Chapter 8. Surfing the Web with Firefox


  • Reviewing the history of Firefox

  • Using Firefox

  • Configuring Firefox

  • Working with Bookmarks

  • Extending Firefox

As with other open source software, many Web browser options are available to Ubuntu users. Desktop systems such as GNOME and KDE both have multipurpose object browsers (Nautilus and Konqueror, respectively) that can also browse web pages and are fine for that purpose if you want to learn only one tool and use it for almost everything. However, Ubuntu installs the Mozilla project's Firefox browser as its default Web browser for a good reason—it's the best Web browser available on Linux systems (and on any other system, too, in my opinion). Firefox is the most popular open source browser available today, and it's the only browser in the past decade or so to have actually taken market share away from Microsoft's Internet Explorer. Many of the innovations that Windows users are looking forward to in upcoming releases of Internet Explorer were first introduced in Firefox and have been present for quite a few versions.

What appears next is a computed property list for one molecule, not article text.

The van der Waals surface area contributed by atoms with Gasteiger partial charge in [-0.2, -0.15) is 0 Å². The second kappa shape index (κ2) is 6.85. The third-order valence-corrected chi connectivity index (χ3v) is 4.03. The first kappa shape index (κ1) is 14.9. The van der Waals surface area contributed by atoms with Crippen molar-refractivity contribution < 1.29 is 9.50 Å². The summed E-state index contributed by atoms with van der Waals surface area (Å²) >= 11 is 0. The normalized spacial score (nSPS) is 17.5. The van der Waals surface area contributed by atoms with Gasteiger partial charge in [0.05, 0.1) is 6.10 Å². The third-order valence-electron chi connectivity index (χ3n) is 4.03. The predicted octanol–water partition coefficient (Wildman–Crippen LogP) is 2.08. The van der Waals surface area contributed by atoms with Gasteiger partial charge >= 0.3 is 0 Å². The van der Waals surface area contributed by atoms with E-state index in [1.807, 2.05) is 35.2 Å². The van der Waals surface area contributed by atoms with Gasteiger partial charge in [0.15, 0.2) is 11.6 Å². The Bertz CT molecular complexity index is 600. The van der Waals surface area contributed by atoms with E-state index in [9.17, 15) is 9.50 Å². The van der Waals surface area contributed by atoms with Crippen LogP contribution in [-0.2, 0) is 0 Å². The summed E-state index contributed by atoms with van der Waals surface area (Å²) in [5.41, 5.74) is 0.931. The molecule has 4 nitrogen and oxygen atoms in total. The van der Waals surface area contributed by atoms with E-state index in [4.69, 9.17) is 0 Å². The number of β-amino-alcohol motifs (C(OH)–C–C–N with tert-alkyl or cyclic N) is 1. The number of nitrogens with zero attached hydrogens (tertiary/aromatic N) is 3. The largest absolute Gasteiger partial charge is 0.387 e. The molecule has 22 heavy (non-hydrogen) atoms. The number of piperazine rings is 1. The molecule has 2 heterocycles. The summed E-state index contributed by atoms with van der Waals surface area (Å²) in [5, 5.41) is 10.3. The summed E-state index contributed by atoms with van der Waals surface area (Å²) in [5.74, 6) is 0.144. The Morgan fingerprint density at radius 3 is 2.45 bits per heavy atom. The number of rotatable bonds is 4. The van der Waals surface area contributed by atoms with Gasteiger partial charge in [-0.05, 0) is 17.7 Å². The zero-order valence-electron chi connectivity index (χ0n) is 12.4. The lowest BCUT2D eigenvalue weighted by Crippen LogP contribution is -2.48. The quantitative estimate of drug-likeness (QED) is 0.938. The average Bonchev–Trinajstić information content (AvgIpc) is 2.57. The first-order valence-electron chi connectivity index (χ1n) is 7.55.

This chapter begins with a bit of history and explains what a long, strange trip it has been for Firefox. Then it discusses how to start, configure, use, and customize Firefox.

A Quick History of Firefox

Firefox has what is perhaps the best possible pedigree in Web browsing history—it is the latest descendant of the original Mosaic Web browser, the original graphical Web browser for UNIX systems. Mosaic was created in ...

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